Dean Traylor is a freelance writer and teacher who writes about various subjects including education and creative writing.
June is here. For students, this particular month usually signifies the end of the school year and the start of summer vacation. Moreover, educators mark this time of the year by finalizing their grades, packing up their classrooms, and turning in laptops and textbooks to school administrators. They too take a break until mid to late August, when it's time to prepare for a new school year.
That’s how it typically ends. However, the academic school year of 2019-2020 was anything but typical. Halfway through, the traditional face-to-face instruction came to an abrupt -- and unprecedented -- end.
Suddenly, our classrooms became chat rooms and video feeds. Our assignments came from the Internet and much of our pedagogy was dictated by educational software and cyber tools. Our students were miles away or somewhere within the impersonal realm of the Internet.
My school and district were not alone. The educational system in the United States and the rest of the world went from face-to-face learning to video sessions on Webex, Google Meet, Skype or Zoom. Still, the experience of distance learning (as this new way of learning came to be known) felt like a lonely and impersonal endeavor.
The 2019-2020 school year will forever be known as the year marred by a pandemic. The novel coronavirus (better known as COVID-19) didn’t just shut down and alter nearly every facet of society, it changed the way education was delivered by teachers and how students learned.
Looking back on this year, an educator -- like me -- will walk away with a few negative and positive thoughts about what had just transpired.
Was COVID-19 just a horrible fluke, or a sign of things to come in the world of education?
Looking back on this year, an educator -- like me -- will walk away with a few negative and positive thoughts about what had just transpired. No doubt, it was a tough year in which many were unprepared for the changes and challenges. However, when reflecting upon it, there’s a sense that the pandemic may have changed the way education will be delivered in the future.
Technology Over the Years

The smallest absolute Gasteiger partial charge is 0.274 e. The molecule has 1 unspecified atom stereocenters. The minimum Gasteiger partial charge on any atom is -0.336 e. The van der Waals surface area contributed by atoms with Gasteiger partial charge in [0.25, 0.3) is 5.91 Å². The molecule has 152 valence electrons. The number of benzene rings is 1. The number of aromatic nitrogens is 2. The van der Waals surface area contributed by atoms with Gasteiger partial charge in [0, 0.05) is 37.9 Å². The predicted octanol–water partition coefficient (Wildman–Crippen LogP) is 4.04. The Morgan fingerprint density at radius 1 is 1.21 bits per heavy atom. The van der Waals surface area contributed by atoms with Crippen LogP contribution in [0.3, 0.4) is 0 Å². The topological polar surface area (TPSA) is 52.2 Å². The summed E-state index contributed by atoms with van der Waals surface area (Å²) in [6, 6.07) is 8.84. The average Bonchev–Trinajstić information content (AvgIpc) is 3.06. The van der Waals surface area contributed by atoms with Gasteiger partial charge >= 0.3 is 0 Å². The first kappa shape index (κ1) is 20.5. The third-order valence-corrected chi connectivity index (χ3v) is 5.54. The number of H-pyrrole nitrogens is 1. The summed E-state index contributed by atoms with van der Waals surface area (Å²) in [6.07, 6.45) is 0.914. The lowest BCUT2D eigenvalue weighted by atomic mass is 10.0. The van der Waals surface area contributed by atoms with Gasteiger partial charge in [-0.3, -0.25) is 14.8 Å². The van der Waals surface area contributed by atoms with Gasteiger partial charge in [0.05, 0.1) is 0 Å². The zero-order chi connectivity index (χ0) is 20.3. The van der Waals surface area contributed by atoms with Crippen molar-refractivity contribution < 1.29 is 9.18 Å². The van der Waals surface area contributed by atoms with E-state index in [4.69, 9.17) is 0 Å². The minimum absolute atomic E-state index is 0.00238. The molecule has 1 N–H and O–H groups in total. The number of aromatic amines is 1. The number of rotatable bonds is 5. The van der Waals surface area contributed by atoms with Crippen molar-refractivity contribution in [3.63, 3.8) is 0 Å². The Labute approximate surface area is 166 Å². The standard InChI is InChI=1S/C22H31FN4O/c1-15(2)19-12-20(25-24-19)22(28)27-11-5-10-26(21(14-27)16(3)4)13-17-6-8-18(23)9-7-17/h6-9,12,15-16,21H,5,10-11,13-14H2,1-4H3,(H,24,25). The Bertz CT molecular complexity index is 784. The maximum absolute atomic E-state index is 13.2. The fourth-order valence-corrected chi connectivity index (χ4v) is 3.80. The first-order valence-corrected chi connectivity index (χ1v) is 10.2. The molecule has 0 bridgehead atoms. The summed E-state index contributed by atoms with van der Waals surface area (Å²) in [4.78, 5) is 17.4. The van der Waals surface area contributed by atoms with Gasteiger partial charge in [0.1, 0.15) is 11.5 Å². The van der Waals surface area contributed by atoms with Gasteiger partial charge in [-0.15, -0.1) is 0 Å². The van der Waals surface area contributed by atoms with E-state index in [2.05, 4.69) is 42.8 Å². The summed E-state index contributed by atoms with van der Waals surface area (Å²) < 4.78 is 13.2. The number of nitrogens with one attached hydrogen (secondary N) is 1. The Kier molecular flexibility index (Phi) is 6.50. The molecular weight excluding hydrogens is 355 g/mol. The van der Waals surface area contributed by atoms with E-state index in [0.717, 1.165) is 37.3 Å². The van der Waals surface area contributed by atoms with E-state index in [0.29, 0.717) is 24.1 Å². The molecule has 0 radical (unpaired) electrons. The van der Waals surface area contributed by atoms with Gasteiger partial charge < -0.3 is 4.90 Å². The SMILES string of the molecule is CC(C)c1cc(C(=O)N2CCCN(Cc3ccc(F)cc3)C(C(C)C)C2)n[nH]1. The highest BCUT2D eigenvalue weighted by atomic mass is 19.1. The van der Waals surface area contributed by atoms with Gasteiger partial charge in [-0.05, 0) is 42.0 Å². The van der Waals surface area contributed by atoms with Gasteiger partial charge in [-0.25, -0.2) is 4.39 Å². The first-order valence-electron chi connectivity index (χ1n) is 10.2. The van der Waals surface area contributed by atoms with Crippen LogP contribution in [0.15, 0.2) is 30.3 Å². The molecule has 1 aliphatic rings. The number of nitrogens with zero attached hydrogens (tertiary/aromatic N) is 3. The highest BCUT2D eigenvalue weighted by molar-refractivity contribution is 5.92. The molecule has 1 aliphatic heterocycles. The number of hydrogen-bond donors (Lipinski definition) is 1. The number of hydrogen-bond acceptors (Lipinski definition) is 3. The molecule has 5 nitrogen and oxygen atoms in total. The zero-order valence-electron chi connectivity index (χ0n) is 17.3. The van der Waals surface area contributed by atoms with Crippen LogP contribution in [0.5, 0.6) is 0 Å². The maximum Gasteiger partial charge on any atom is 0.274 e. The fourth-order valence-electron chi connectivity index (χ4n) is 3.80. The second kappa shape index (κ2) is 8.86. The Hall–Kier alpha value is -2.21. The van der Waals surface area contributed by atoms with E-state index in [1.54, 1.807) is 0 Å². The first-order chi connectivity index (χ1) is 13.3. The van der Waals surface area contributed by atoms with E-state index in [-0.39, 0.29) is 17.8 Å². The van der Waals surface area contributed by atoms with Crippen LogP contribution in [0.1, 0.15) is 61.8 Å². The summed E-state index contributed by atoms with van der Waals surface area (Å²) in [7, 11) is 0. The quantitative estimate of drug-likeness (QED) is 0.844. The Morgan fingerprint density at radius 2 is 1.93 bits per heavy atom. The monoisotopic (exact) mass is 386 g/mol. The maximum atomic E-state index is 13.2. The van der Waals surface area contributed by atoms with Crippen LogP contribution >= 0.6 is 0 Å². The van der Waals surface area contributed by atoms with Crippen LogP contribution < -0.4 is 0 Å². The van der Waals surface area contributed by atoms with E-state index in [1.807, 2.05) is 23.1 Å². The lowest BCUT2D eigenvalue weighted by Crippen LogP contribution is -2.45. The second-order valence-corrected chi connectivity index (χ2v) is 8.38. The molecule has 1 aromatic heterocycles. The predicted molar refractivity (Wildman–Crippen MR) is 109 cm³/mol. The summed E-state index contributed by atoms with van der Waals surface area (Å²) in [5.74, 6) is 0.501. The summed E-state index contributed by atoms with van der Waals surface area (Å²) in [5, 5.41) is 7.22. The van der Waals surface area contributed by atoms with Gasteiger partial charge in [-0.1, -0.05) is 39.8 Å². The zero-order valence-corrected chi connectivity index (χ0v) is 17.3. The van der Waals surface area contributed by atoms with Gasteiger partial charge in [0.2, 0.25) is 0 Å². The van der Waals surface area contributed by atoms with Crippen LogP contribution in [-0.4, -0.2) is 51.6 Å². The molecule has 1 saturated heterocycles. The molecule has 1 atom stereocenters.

An apparent change was technology in the classroom. It’s no surprise that the Internet was being transitioned into the public school curriculum. This has been happening since the 2000s. In fact, in the last few years, school began assigning Chromebooks, email addresses, and access to numerous Internet-based educational programs.
Still, face-to-face instruction was (and will most likely continue to be ) the main source of delivery. Technology such as smart boards (a hybrid of a large monitor and “inkboard”) were merely used as curricular supplements, or to take care of clerical-type tasks such as recording attendance, logging incidents or referral reports, compiling student grades, and communicating via email.
Aside from the hardware (smart board, laptops) software and apps became crucial. They included:
- Power School for recording daily attendance and grades, as well as writing log entries on student academic progress or disciplinary incidents;
- Turn-it-in for collect schoolwork electronically;
- Education platform that bundles various Internet and software programs such as Canvas (more on that later);
- SEIS, which is an online program designed for writing individual education plans (IEP) for special education students (exclusively used by specialists and educators within the special education circle);
- Usage for reading intervention programs and math enrichment programs; and
- Usage for state standard exams such as SBAC, which has been used in California since the early 2010s.
Also, there were several programs that generated worksheets, interactive lessons and/or exams.
Technology in school wasn't exclusively for educators. Students had access, as well. In the beginning, they had computer labs, desktops in classrooms, and access to the Internet, via a school library, during my first ten years of teaching. Access increased in the last five years to include:
- Issuance of Chromebooks;
- password/portals to Power School’s Grade Book program (so their parents and them can be updated on their grades);
- Access to Internet education platform and software program; and
- Programs for credit recovery (such as E2020).
The increased access, it should be pointed out, is a result of the widespread use of smartphones and increased coverage of Wi-fi. Although many students will use smartphones for their own personal reason, others will use it to access educational courses.
With educators and students seemingly becoming proficient with Internet technology, the transition to distance learning should have been easy.
Most teachers, administrators, students and parents are computer savvy. But, that doesn’t mean the transition to distance learning was easy. Many factors served as barriers to a complete and flawless conversion.